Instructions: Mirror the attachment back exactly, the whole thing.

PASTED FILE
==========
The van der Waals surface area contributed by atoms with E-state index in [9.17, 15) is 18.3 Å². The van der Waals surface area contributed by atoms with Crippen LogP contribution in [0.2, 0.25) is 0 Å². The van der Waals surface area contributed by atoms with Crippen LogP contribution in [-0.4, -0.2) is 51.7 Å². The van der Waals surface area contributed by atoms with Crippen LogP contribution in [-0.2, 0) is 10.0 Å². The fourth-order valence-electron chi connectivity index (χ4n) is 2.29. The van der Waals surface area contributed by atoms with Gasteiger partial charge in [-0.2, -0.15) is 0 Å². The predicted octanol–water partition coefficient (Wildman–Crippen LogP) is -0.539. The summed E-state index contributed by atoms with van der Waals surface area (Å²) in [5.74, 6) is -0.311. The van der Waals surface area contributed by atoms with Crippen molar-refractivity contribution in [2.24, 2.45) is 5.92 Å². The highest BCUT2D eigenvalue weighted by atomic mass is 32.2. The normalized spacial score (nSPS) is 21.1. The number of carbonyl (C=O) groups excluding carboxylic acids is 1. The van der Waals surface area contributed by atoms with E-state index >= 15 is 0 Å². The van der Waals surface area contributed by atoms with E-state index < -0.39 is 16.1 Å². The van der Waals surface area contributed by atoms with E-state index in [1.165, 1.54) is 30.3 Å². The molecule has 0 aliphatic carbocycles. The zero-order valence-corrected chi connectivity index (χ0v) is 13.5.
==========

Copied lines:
The van der Waals surface area contributed by atoms with E-state index in [9.17, 15) is 18.3 Å². The van der Waals surface area contributed by atoms with Crippen LogP contribution in [0.2, 0.25) is 0 Å². The van der Waals surface area contributed by atoms with Crippen LogP contribution in [-0.4, -0.2) is 51.7 Å². The van der Waals surface area contributed by atoms with Crippen LogP contribution in [-0.2, 0) is 10.0 Å². The fourth-order valence-electron chi connectivity index (χ4n) is 2.29. The van der Waals surface area contributed by atoms with Gasteiger partial charge in [-0.2, -0.15) is 0 Å². The predicted octanol–water partition coefficient (Wildman–Crippen LogP) is -0.539. The summed E-state index contributed by atoms with van der Waals surface area (Å²) in [5.74, 6) is -0.311. The van der Waals surface area contributed by atoms with Crippen molar-refractivity contribution in [2.24, 2.45) is 5.92 Å². The highest BCUT2D eigenvalue weighted by atomic mass is 32.2. The normalized spacial score (nSPS) is 21.1. The number of carbonyl (C=O) groups excluding carboxylic acids is 1. The van der Waals surface area contributed by atoms with E-state index >= 15 is 0 Å². The van der Waals surface area contributed by atoms with E-state index < -0.39 is 16.1 Å². The van der Waals surface area contributed by atoms with E-state index in [1.165, 1.54) is 30.3 Å². The molecule has 0 aliphatic carbocycles. The zero-order valence-corrected chi connectivity index (χ0v) is 13.5.